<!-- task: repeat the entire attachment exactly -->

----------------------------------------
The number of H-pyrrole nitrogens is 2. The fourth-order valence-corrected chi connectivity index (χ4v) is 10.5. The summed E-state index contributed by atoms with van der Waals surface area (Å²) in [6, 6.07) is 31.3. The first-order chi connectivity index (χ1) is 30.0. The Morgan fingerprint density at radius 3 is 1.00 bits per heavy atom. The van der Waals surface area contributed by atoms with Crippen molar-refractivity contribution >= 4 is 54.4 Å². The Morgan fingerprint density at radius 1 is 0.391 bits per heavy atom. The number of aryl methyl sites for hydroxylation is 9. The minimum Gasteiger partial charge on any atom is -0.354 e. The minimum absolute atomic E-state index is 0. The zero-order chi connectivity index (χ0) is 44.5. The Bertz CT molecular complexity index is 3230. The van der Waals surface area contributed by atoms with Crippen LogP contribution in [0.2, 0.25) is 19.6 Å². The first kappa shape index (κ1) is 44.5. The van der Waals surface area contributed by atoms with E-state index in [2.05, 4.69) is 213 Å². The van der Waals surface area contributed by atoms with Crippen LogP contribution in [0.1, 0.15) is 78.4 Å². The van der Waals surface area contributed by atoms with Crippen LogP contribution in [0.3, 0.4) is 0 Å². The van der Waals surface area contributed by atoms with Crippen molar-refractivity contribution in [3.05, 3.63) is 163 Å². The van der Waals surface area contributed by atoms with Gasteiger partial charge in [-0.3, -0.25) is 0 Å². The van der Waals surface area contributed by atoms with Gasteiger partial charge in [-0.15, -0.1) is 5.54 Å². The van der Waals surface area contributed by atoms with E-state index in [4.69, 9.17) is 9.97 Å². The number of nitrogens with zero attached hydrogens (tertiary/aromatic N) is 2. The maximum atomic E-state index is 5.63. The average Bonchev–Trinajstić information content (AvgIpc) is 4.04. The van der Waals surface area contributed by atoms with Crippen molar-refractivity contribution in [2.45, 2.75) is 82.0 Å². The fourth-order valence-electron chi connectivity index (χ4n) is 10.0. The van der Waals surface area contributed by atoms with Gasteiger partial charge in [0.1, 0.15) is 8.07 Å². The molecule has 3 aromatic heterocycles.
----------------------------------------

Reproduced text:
The number of H-pyrrole nitrogens is 2. The fourth-order valence-corrected chi connectivity index (χ4v) is 10.5. The summed E-state index contributed by atoms with van der Waals surface area (Å²) in [6, 6.07) is 31.3. The first-order chi connectivity index (χ1) is 30.0. The Morgan fingerprint density at radius 3 is 1.00 bits per heavy atom. The van der Waals surface area contributed by atoms with Crippen molar-refractivity contribution >= 4 is 54.4 Å². The Morgan fingerprint density at radius 1 is 0.391 bits per heavy atom. The number of aryl methyl sites for hydroxylation is 9. The minimum Gasteiger partial charge on any atom is -0.354 e. The minimum absolute atomic E-state index is 0. The zero-order chi connectivity index (χ0) is 44.5. The Bertz CT molecular complexity index is 3230. The van der Waals surface area contributed by atoms with Crippen LogP contribution in [0.2, 0.25) is 19.6 Å². The first kappa shape index (κ1) is 44.5. The van der Waals surface area contributed by atoms with E-state index in [2.05, 4.69) is 213 Å². The van der Waals surface area contributed by atoms with Crippen LogP contribution in [0.1, 0.15) is 78.4 Å². The van der Waals surface area contributed by atoms with Crippen LogP contribution in [0.3, 0.4) is 0 Å². The van der Waals surface area contributed by atoms with Crippen molar-refractivity contribution in [3.05, 3.63) is 163 Å². The van der Waals surface area contributed by atoms with Gasteiger partial charge in [-0.3, -0.25) is 0 Å². The van der Waals surface area contributed by atoms with Gasteiger partial charge in [-0.15, -0.1) is 5.54 Å². The van der Waals surface area contributed by atoms with E-state index in [4.69, 9.17) is 9.97 Å². The number of nitrogens with zero attached hydrogens (tertiary/aromatic N) is 2. The maximum atomic E-state index is 5.63. The average Bonchev–Trinajstić information content (AvgIpc) is 4.04. The van der Waals surface area contributed by atoms with Crippen molar-refractivity contribution in [2.45, 2.75) is 82.0 Å². The fourth-order valence-electron chi connectivity index (χ4n) is 10.0. The van der Waals surface area contributed by atoms with Gasteiger partial charge in [0.1, 0.15) is 8.07 Å². The molecule has 3 aromatic heterocycles.